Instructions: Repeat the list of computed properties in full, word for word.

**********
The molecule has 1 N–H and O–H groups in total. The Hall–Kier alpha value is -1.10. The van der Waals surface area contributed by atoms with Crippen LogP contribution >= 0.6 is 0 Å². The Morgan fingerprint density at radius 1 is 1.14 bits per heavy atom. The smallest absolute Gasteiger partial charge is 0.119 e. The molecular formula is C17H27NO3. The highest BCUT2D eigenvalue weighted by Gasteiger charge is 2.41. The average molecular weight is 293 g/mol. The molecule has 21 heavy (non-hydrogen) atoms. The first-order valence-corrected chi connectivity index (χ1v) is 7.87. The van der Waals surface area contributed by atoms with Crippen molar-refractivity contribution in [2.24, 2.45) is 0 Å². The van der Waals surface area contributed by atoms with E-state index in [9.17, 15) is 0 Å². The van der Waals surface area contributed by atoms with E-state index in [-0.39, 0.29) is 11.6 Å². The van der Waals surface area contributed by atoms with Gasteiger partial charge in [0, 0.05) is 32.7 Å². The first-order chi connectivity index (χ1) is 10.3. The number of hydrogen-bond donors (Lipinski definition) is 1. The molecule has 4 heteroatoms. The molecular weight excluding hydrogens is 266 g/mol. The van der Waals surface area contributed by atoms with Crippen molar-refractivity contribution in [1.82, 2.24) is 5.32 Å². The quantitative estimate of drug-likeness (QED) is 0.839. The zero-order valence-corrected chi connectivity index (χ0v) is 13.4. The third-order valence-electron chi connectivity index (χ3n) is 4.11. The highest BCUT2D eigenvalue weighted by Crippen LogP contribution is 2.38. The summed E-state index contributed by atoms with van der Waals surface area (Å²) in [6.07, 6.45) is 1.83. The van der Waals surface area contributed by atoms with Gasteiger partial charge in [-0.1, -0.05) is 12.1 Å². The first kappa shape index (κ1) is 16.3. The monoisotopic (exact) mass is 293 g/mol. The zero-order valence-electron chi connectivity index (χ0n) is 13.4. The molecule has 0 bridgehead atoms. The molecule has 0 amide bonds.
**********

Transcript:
The molecule has 1 N–H and O–H groups in total. The Hall–Kier alpha value is -1.10. The van der Waals surface area contributed by atoms with Crippen LogP contribution >= 0.6 is 0 Å². The Morgan fingerprint density at radius 1 is 1.14 bits per heavy atom. The smallest absolute Gasteiger partial charge is 0.119 e. The molecular formula is C17H27NO3. The highest BCUT2D eigenvalue weighted by Gasteiger charge is 2.41. The average molecular weight is 293 g/mol. The molecule has 21 heavy (non-hydrogen) atoms. The first-order valence-corrected chi connectivity index (χ1v) is 7.87. The van der Waals surface area contributed by atoms with Crippen molar-refractivity contribution in [2.24, 2.45) is 0 Å². The van der Waals surface area contributed by atoms with E-state index in [9.17, 15) is 0 Å². The van der Waals surface area contributed by atoms with E-state index in [-0.39, 0.29) is 11.6 Å². The van der Waals surface area contributed by atoms with Gasteiger partial charge in [0, 0.05) is 32.7 Å². The first-order chi connectivity index (χ1) is 10.3. The number of hydrogen-bond donors (Lipinski definition) is 1. The molecule has 4 heteroatoms. The molecular weight excluding hydrogens is 266 g/mol. The van der Waals surface area contributed by atoms with Crippen molar-refractivity contribution in [1.82, 2.24) is 5.32 Å². The quantitative estimate of drug-likeness (QED) is 0.839. The zero-order valence-corrected chi connectivity index (χ0v) is 13.4. The third-order valence-electron chi connectivity index (χ3n) is 4.11. The highest BCUT2D eigenvalue weighted by Crippen LogP contribution is 2.38. The summed E-state index contributed by atoms with van der Waals surface area (Å²) in [6.07, 6.45) is 1.83. The van der Waals surface area contributed by atoms with Gasteiger partial charge in [-0.1, -0.05) is 12.1 Å². The first kappa shape index (κ1) is 16.3. The monoisotopic (exact) mass is 293 g/mol. The zero-order valence-electron chi connectivity index (χ0n) is 13.4. The molecule has 0 bridgehead atoms. The molecule has 0 amide bonds.